God, Freewill, & the Dialogue of Creation

[COMMENT:  This testimony from Robert Cummings, a missionary to India, about his struggle to find an authentic and powerful Christian life rings true.  It comes from a 40 page booklet which tells his story. 

God preserves a space between Himself and us, a space which is a measure of His respect for His creatures, a space which gives us "space", that crucial space every person needs to "be a real self", to find the freedom to make authentic decisions, the freedom guaranteed by the existence of the two trees in the Garden of Eden -- representing our capacity to choose to serve God or to rebel.  It is the freedom we begin to discover, not always gracefully, during our "terrible two's", when we are learning that we can say "no" to our parents, especially to mother.  Until we can say "no", our "yes" does not mean anything. 

And then the "teen rebellion" when we begin that separation from father.  In both cases, the parent must stand back and let us choose, even when their are consequences.  That does not mean no discipline, but rather than Godly discipline is a respecter of personal dignity. 

Neither period needs to be troublesome, but, troublesome or not, we must find that sense of our own selfhood, because we cannot freely give what we have not freely owned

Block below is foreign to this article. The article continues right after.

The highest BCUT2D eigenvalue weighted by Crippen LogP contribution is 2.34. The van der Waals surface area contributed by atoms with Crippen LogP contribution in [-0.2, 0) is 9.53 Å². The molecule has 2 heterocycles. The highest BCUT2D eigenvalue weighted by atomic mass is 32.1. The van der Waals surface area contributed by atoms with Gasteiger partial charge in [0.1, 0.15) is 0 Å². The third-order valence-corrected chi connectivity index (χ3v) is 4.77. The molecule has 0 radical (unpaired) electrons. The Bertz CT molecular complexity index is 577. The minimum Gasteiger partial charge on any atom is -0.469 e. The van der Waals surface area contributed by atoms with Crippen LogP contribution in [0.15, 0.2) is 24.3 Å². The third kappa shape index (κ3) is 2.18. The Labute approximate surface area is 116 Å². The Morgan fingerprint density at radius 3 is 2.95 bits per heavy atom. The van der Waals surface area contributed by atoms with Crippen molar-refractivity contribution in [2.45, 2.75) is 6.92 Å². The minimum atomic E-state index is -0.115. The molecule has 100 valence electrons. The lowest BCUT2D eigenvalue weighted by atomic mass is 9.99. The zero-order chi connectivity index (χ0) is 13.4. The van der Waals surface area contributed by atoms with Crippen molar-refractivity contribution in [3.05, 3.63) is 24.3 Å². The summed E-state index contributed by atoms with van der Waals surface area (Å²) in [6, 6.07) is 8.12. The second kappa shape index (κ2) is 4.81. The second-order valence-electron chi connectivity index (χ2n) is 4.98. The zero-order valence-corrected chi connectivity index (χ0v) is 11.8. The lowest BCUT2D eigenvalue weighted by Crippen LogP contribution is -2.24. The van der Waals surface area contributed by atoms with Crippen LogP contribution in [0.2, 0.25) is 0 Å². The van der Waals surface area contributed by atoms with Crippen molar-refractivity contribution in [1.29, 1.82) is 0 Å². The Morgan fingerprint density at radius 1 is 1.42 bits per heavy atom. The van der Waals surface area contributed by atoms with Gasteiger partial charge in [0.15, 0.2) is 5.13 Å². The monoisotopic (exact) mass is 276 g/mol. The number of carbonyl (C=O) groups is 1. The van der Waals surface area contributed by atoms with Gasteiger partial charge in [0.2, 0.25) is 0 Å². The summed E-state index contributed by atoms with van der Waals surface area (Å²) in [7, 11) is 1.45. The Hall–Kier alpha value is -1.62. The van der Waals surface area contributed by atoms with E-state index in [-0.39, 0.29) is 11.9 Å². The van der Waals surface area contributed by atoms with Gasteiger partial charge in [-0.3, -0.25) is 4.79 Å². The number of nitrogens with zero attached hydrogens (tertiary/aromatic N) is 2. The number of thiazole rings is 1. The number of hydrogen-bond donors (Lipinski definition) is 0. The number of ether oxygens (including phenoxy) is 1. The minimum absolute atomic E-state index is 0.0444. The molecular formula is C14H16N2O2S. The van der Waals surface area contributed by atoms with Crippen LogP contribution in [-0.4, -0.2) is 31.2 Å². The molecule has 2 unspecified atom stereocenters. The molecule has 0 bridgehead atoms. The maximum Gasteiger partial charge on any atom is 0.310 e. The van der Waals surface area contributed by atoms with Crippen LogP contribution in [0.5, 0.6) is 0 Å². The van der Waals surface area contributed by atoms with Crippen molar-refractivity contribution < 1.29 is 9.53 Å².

The saints "casting down their golden crowns around the glassy sea..." (Rev. 4, & hymn, Holy, Holy, Holy) are the saints giving back to God the very kingdoms God had given to them, their freewill, their place of dominion.  Giving all this back to God does not annihilate it, it only enhances it, as God gives it back again to us, now again improved.  The whole of our creating is a dialogue of giving of selves back and forth.  As we give ourselves to God and He gives us back to ourselves, we become co-creators of ourselves with God, and made in His image.  My emphasis below.    E. Fox] 

All this while tremendous Power had been upon my body, Power that I knew could do anything at all, and Power that was intelligent.  It had me absolutely in its control.  But the thing that makes me solemn and very sober is this: that Power absolutely refused to touch my will or consciousness.  Please do not think I was in a trance.  I could have risen at any time that I had asked God to let me rise.  I was keenly aware of the movement of people all about me.  But I really did want the will of God to be accomplished and as I would pray that prayer, "Thy will be done," then the power of the Spirit would flood me again and gripping my whole being would carry on His blessed work.  The very moment I shrank or hesitated, He would leave me. And not until I would pray again with my whole heart, "Thy will be done, not mine," would He return to His work of teaching me to turn over to Him the members of my body.  I have many a time been lost in amazement at the wonder of it: intelligent Power that was infinite, yet stopping before my will and refusing to accomplish its desires except as my will would co-operate.

Robert W. Cummings in Unto You is the Promise, p. 33-4 (Gospel Publishing House, Springfield, MO) -- his testimony about receiving the Baptism of the Holy Spirit.

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